Show me the way to go home (John 14:1-14) #HomeFor Christmas

Sermon notes from Nueva Vida (Saturday)

Introduction

Worried that your faith will fail?

–          Persecution

–          Life’s difficulties (work, family, health)

–          Imperfect church

Context – Last Supper. Jesus is going to his death and his disciples are about to fail badly

Anxiety

What will keep your faith going? Continue reading

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David’s judgement and the difficult matter of a child’s death

When David committed adultery with Bathsheba and had her husband murdered, he thought he had got away with it but God saw and God was not pleased. In 2 Samuel 12, God sends the prophet Nathan to pronounce judgement. David repents (you can read his confession in Psalm 51).  God forgives David, his life is spared. However, he is told:

“You won’t die for this sin.  Nevertheless, because you have shown utter contempt for the word of the Lord by doing this, your child will die.”[1] Continue reading

Did they believe?

One of the hardest situations is when an elderly relative dies and we don’t know if they put their trust in the Lord. A question came up at our youth version of #FirstLook this week. Here’s some quick thoughts. Continue reading

Doctor Who and the problem with death and dying

Warning – spoiler alerts

Another Doctor Who season has come to its finale, after all the twists and turns, the Doctor has stepped in to protect humans from watery aliens, monks and the perennial arrival of cyber-men. There’s even been cameo appearances from his arch-nemeses The Master and the Daleks.  Continue reading

Immanent, Soon and a specific time – When will the Second Coming happen?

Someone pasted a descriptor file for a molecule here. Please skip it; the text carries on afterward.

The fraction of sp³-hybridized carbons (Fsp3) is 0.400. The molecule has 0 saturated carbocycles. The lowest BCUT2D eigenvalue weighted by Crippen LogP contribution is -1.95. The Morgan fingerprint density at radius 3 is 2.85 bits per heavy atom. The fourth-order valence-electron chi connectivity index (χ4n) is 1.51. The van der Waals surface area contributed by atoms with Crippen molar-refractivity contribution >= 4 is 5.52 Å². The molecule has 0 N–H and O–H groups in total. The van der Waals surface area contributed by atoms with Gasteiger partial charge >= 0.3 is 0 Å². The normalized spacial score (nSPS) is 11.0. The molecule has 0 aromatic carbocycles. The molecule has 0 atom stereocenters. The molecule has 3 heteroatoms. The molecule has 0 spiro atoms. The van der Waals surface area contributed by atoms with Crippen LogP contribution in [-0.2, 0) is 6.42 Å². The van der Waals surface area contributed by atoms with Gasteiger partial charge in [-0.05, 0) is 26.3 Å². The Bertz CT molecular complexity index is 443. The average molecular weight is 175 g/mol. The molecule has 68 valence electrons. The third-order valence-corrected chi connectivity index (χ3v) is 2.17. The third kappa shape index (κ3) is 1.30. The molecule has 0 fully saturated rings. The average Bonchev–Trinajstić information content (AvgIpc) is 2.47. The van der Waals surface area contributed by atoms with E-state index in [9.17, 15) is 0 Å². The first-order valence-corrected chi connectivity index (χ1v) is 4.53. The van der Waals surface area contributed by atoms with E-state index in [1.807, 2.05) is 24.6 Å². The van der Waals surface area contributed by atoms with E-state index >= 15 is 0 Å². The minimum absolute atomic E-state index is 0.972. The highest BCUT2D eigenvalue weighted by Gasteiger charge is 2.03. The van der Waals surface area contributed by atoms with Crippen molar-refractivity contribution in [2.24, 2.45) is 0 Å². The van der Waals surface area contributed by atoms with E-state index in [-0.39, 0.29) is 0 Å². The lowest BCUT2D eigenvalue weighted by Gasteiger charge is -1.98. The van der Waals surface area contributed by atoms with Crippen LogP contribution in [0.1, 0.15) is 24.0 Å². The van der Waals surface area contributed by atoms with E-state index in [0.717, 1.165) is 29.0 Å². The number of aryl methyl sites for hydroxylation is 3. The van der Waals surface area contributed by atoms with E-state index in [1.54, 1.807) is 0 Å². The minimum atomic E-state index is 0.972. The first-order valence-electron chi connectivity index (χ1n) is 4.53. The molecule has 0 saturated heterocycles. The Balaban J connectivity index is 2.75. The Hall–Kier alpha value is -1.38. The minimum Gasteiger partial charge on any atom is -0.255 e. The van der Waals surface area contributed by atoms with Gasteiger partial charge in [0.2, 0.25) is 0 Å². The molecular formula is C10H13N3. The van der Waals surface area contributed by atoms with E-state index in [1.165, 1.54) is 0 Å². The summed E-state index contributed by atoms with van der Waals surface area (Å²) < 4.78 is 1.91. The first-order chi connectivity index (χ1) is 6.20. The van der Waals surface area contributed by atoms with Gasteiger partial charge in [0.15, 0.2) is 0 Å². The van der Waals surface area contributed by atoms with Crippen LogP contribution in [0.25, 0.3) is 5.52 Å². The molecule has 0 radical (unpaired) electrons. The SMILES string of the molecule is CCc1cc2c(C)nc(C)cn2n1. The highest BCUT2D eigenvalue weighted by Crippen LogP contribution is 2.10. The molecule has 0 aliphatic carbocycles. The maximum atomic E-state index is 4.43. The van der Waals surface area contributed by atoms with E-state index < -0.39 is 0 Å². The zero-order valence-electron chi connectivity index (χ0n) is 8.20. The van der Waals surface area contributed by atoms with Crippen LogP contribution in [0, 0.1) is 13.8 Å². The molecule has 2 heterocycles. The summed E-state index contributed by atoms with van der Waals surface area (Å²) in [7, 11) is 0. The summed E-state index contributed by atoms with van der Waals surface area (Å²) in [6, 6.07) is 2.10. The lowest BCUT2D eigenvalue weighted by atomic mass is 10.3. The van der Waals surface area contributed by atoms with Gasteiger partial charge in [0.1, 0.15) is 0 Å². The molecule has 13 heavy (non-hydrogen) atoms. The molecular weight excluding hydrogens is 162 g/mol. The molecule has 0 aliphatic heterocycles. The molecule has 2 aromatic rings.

When I was 15, I had the first of two cornea grafts (the second on the other eye was when I was 18).  This was due to a condition called keratoconus. So, whenever I visit the optician, they don’t just check my vision, they are also looking out for how the graft is doing. Stats on medical websites suggest that in 95% of cases, a graft will last at least ten years.[1] However, there is no guarantee that they will last for my life time, I’ve seen suggestions that grafts can be expected to last between 15-20 years (I’ve also seen suggestions that the grafts could hold for the duration of most of my life).[2] Continue reading

Plagues (Revelation 15-16)

The crowd are singing noisily “Going up, going up, going up.” Then against the break of play, the opposition striker gets through, one on one against the keeper, he calmly slots the ball into the bottom left corner.”

Silence falls on the ground. Then the away fans begin to chant “You’re not singing anymore” and “You only sing when you’re winning.”

It’s Sunday morning.  We stand to sing. You open your mouth and nothing comes out. You are just too overwhelmed, crushed, weary. How can you sing this morning when there’s so much trouble and uncertainty in the World? How can you sing after the week you’ve had, after your neighbour said what they did to you …and after what you said back?  How can you sing when you think about what is coming up this week -another one of your colleagues is going to be bullied out of their job because they are too old, senior and therefore too expensive? You’ve seen it coming for a while and you know it won’t be long before they come for you. How can you sing when you’ve watched the news and seen a Christian politician bullied by an angry interviewer demanding that they own up to believing something in the Bible that our world considers offensive? There’s another 7 weeks to come of politicians parading their self-interest? Continue reading

The Resurrection means (2) I can face suffering, terminal illness and death

The Resurrection of Jesus means that death does not have the last word. With his resurrection comes the promise that one day we too will be raised. In 1 Corinthians 15, Paul tells us that our resurrection bodies whilst sharing continuity with our earthly ones will be different. In Revelation 21, we are told that when we are raised, there will be no more sickness, tears, suffering or death. Continue reading